By Danish Refugee Council (DRC)
Around the world, women too often remain excluded from decision-making structures and processes, particularly in the male-dominated realm of security. This affects not only the women who are excluded, but also society at large which misses out on the opportunity to benefit from their experiences and perspectives. This trend is particularly acute in the Sahel region of West Africa, where women are traditionally excluded from the security sector, stifling their ability to contribute and depriving society at large of the acknowledged benefits of inclusive security governance.
Therefore, the Danish Refugee Council (DRC) and Danish Demining Group (DDG) are proud to support the Women’s Leadership Program for Inclusive Security Governance in the Sahel (WLP; Programme de Leadership Féminin pour une Gouvernance Inclusive de la Sécurité dans le Sahel). This initiative, developed in partnership with the West African Network for Peacebuilding (WANEP), works to amplify the voices and boost the participation of civil society women in security governance in Mali, Burkina Faso, and Niger. As Secretary General, it brings me great pride to lead an organization dedicated to elevating the voices of women and other marginalized groups — in the Sahel and globally.
Signed 20 years ago, UN Security Council Resolution 1325 recognizes the indispensable role of women in conflict resolution and peacebuilding, and the WLP works explicitly towards implementing the aims of this resolution and the relevant Sustainable Development Goals, including goals 5 (Gender Equality) and 16 (Peace, Justice, and Effective Institutions). The WFP is strongly committed to the above principles, and affirms that when women have equal access to decision-making within effective, accountable, and transparent institutions, the effect on society is transformative.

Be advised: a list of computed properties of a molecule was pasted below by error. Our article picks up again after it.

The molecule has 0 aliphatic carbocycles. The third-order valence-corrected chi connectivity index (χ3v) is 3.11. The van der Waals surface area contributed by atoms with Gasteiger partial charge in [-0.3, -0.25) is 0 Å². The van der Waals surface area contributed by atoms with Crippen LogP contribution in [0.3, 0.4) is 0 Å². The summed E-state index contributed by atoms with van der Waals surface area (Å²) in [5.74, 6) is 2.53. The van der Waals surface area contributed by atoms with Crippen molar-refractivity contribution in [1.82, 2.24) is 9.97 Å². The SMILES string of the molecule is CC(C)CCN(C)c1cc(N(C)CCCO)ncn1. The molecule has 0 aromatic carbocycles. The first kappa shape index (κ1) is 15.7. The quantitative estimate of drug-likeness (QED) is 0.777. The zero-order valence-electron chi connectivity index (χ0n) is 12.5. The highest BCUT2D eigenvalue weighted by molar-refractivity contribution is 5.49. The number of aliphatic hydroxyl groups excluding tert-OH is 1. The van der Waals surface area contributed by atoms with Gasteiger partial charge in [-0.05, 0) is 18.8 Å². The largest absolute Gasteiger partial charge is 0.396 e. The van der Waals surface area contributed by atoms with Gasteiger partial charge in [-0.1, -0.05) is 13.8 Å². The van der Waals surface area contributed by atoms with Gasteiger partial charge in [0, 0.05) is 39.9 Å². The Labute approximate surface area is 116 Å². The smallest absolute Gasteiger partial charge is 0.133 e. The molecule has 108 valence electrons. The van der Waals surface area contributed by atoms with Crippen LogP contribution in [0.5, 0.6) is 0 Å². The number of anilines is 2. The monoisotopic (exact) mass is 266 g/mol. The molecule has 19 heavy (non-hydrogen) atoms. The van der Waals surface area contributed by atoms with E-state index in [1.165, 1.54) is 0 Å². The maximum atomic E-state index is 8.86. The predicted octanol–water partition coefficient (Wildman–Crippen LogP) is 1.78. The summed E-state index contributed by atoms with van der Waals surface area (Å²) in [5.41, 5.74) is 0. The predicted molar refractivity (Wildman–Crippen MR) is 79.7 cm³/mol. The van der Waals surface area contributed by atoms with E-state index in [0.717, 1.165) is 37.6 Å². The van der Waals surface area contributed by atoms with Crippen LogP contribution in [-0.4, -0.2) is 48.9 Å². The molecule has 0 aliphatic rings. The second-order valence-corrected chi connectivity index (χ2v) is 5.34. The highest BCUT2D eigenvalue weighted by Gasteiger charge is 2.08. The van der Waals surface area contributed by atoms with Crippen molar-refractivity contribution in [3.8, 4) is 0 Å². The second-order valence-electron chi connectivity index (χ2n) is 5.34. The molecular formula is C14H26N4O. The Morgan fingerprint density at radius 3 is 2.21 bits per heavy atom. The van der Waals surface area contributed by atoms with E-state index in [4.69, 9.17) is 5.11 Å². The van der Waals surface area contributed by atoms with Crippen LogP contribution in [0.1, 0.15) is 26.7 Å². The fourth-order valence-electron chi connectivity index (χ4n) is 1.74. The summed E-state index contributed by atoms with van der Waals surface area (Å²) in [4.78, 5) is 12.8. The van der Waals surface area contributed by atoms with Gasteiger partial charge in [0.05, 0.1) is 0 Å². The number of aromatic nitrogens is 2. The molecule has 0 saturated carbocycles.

Through these efforts to ensure women’s meaningful participation in, and influence on, security governance, we hope to highlight and engage with the risks, vulnerabilities, and concerns that often go unseen and unaddressed within the male-dominated security apparatus, and to promote a holistic understanding of security laws, policies, and practices. These unaddressed issues leave many civilians poorly protected and unable to participate in the effective development and maintenance of a positive peace in their countries and communities.
This is especially important in the Sahel today, as Burkina Faso, Mali, and Niger have recently suffered sharply deteriorating security conditions, spurring large-scale displacement, a regional protection crisis, and the proliferation of humanitarian needs. Existing security and governance structures have failed to adequately resolve complex conflicts and failed to meet the basic needs of affected populations, not least those of women.
The WLP program started in 2019 with a series of workshops and roundtable discussions with female civil society organizations in all three countries. Having developed inclusive and locally appropriate strategies with these groups, we then opened the initiative to applications from interested Malian, Nigerien and Burkinabe women with no particular background in security.
The project attracted many women with a fierce commitment to improving safety and living conditions in their communities through understanding and improving the security policies and practices under which they live.
Trainings for the selected women began in early 2020, with a series of workshops covering human security, gender and security sector reform, leadership, and more. They then developed an action plan for responsive security structures adapted to the needs of their communities. The newly trained women have since also conducted assessments on the impact of conflict and Covid-19 in their communities, with plans for further research and advocacy in development.
Views expressed in this publication are the author’s and do not necessarily reflect the views of the Paris Peace Forum.